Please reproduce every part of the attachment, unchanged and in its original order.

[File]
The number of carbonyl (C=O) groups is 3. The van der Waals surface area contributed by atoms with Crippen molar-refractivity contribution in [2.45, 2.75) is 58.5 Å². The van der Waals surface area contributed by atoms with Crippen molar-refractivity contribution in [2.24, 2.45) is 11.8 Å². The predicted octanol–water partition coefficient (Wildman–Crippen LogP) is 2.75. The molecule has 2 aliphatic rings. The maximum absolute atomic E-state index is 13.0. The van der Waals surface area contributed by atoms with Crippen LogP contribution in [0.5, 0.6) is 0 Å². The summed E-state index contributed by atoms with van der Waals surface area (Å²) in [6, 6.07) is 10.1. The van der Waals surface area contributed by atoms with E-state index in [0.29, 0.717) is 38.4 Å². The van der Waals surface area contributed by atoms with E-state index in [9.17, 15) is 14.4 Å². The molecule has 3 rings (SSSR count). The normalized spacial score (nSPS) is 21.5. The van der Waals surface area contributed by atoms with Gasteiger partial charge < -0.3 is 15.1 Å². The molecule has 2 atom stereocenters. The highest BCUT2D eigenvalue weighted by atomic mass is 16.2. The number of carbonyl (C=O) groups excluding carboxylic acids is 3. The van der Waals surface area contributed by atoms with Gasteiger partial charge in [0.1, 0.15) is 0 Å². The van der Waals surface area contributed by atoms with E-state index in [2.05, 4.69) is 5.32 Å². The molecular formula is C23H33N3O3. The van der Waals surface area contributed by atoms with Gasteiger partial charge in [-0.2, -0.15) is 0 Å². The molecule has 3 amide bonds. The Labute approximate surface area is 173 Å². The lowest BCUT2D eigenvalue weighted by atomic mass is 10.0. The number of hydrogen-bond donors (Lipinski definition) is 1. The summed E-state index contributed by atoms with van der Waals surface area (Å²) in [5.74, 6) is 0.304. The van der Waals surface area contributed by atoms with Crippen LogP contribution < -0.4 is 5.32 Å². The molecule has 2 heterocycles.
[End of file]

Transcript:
The number of carbonyl (C=O) groups is 3. The van der Waals surface area contributed by atoms with Crippen molar-refractivity contribution in [2.45, 2.75) is 58.5 Å². The van der Waals surface area contributed by atoms with Crippen molar-refractivity contribution in [2.24, 2.45) is 11.8 Å². The predicted octanol–water partition coefficient (Wildman–Crippen LogP) is 2.75. The molecule has 2 aliphatic rings. The maximum absolute atomic E-state index is 13.0. The van der Waals surface area contributed by atoms with Crippen LogP contribution in [0.5, 0.6) is 0 Å². The summed E-state index contributed by atoms with van der Waals surface area (Å²) in [6, 6.07) is 10.1. The van der Waals surface area contributed by atoms with E-state index in [0.29, 0.717) is 38.4 Å². The van der Waals surface area contributed by atoms with E-state index in [9.17, 15) is 14.4 Å². The molecule has 3 rings (SSSR count). The normalized spacial score (nSPS) is 21.5. The van der Waals surface area contributed by atoms with Gasteiger partial charge < -0.3 is 15.1 Å². The molecule has 2 atom stereocenters. The highest BCUT2D eigenvalue weighted by atomic mass is 16.2. The number of carbonyl (C=O) groups excluding carboxylic acids is 3. The van der Waals surface area contributed by atoms with Gasteiger partial charge in [0.1, 0.15) is 0 Å². The van der Waals surface area contributed by atoms with E-state index in [2.05, 4.69) is 5.32 Å². The molecular formula is C23H33N3O3. The van der Waals surface area contributed by atoms with Gasteiger partial charge in [-0.2, -0.15) is 0 Å². The molecule has 3 amide bonds. The Labute approximate surface area is 173 Å². The lowest BCUT2D eigenvalue weighted by atomic mass is 10.0. The number of hydrogen-bond donors (Lipinski definition) is 1. The summed E-state index contributed by atoms with van der Waals surface area (Å²) in [5.74, 6) is 0.304. The van der Waals surface area contributed by atoms with Crippen LogP contribution < -0.4 is 5.32 Å². The molecule has 2 heterocycles.